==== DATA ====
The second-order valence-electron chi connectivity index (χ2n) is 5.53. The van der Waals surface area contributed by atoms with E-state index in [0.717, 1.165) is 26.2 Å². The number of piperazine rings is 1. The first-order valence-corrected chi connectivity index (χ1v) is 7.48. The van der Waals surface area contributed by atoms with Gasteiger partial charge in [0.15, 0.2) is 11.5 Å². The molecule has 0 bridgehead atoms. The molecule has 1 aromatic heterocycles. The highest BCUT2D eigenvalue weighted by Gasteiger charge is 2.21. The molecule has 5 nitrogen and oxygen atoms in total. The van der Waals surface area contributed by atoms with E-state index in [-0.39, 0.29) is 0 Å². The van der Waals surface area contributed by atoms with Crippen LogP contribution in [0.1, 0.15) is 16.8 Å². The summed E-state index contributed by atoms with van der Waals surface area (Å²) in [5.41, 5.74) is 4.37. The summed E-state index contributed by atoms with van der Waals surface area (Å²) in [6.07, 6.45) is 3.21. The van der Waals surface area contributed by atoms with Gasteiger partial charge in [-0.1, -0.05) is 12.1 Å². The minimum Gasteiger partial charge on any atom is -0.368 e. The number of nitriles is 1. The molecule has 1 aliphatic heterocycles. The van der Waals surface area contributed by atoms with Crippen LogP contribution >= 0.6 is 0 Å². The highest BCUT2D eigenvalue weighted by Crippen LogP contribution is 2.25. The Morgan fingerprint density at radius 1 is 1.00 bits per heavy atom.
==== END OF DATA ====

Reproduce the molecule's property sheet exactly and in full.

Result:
The second-order valence-electron chi connectivity index (χ2n) is 5.53. The van der Waals surface area contributed by atoms with E-state index in [0.717, 1.165) is 26.2 Å². The number of piperazine rings is 1. The first-order valence-corrected chi connectivity index (χ1v) is 7.48. The van der Waals surface area contributed by atoms with Gasteiger partial charge in [0.15, 0.2) is 11.5 Å². The molecule has 0 bridgehead atoms. The molecule has 1 aromatic heterocycles. The highest BCUT2D eigenvalue weighted by Gasteiger charge is 2.21. The molecule has 5 nitrogen and oxygen atoms in total. The van der Waals surface area contributed by atoms with E-state index in [-0.39, 0.29) is 0 Å². The van der Waals surface area contributed by atoms with Crippen LogP contribution in [0.1, 0.15) is 16.8 Å². The summed E-state index contributed by atoms with van der Waals surface area (Å²) in [5.41, 5.74) is 4.37. The summed E-state index contributed by atoms with van der Waals surface area (Å²) in [6.07, 6.45) is 3.21. The van der Waals surface area contributed by atoms with Gasteiger partial charge in [-0.1, -0.05) is 12.1 Å². The minimum Gasteiger partial charge on any atom is -0.368 e. The number of nitriles is 1. The molecule has 1 aliphatic heterocycles. The van der Waals surface area contributed by atoms with Crippen LogP contribution >= 0.6 is 0 Å². The highest BCUT2D eigenvalue weighted by Crippen LogP contribution is 2.25. The Morgan fingerprint density at radius 1 is 1.00 bits per heavy atom.